An avid reader of naval history since my father's service in World War II, I had been struck by the marked contrast between the touching personal depictions of WW II photo-journalism and the dearth of portrayals of sailors as persons, not just undefined elements of crews. Frederick Harrod would observe, "Enlisted personnel are the forgotten men of naval history." 1 As a youngster I witnessed the first two years of World War II by hanging around recruits at the Naval Training Station, San Diego, California. While commissioned a line officer, my father proved too old for front line duty, so he was assigned to the legal staff as station deputy Provost Marshall, a position suited to his civilian profession of lawyer and US commissioner for Santa Barbara and Ventura Counties, California.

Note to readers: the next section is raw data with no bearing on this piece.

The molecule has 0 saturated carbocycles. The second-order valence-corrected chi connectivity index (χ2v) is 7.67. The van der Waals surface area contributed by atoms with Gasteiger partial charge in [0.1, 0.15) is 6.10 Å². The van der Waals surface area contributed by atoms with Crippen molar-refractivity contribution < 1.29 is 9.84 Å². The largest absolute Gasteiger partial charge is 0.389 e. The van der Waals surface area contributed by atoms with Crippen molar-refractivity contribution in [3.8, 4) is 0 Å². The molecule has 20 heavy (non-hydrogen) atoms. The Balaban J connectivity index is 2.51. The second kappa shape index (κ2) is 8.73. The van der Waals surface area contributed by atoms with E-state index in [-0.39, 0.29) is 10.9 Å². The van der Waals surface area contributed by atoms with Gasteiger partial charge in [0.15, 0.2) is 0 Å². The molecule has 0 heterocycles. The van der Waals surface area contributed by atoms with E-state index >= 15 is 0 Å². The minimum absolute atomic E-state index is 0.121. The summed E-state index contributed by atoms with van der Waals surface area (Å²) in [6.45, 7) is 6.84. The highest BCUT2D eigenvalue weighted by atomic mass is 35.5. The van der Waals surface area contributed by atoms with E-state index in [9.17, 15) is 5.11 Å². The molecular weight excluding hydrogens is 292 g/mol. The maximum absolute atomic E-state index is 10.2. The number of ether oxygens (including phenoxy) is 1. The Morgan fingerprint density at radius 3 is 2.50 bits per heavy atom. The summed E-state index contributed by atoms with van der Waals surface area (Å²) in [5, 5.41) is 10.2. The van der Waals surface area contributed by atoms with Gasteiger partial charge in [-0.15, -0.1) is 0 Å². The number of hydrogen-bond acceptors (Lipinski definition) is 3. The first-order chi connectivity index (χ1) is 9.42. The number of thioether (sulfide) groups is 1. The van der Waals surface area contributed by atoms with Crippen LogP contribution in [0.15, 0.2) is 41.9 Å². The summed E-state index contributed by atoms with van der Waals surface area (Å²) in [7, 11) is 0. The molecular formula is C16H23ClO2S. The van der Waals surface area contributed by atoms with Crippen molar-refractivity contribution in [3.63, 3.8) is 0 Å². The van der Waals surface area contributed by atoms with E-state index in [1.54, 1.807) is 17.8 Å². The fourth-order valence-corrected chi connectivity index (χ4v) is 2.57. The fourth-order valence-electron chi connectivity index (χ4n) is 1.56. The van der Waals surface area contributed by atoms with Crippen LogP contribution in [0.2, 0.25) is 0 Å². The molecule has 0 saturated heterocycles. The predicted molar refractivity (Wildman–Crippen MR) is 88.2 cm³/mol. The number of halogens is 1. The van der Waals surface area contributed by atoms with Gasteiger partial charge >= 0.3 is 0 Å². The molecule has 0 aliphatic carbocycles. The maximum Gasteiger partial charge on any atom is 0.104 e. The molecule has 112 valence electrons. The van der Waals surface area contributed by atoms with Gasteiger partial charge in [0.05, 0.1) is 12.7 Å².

chapter Chapter 1|12 pages

Appears the Missing Sailor

January 1906

chapter Chapter 2|36 pages

The Recruit

December 1904 - May 1905

chapter Chapter 3|52 pages

Asiatic Squadron - China: USS Oregon and Monadnock

May 1905 - June 1906

chapter Chapter 4|28 pages

The Philippines: Manila Bay

May - July 1906

chapter Chapter 5|118 pages

Subic Bay: Seaman to Petty Officer

August 1906 - August 1907

chapter Chapter 6|94 pages

Fruits of Labors: Petty Officer to Warrant Officer

August 1907 - December 1908

chapter Chapter 7|26 pages

Back to Sea: USS Chattanooga

December 1908 - July 1909

chapter Chapter 8|22 pages

Settling Accounts at Olongapo: USS Mohican

July - December 1909

chapter Chapter 9|12 pages

Homeward Bound: USS Denver

December 1909 - April 1910

chapter Chapter 10|6 pages


May 1910 - May 1943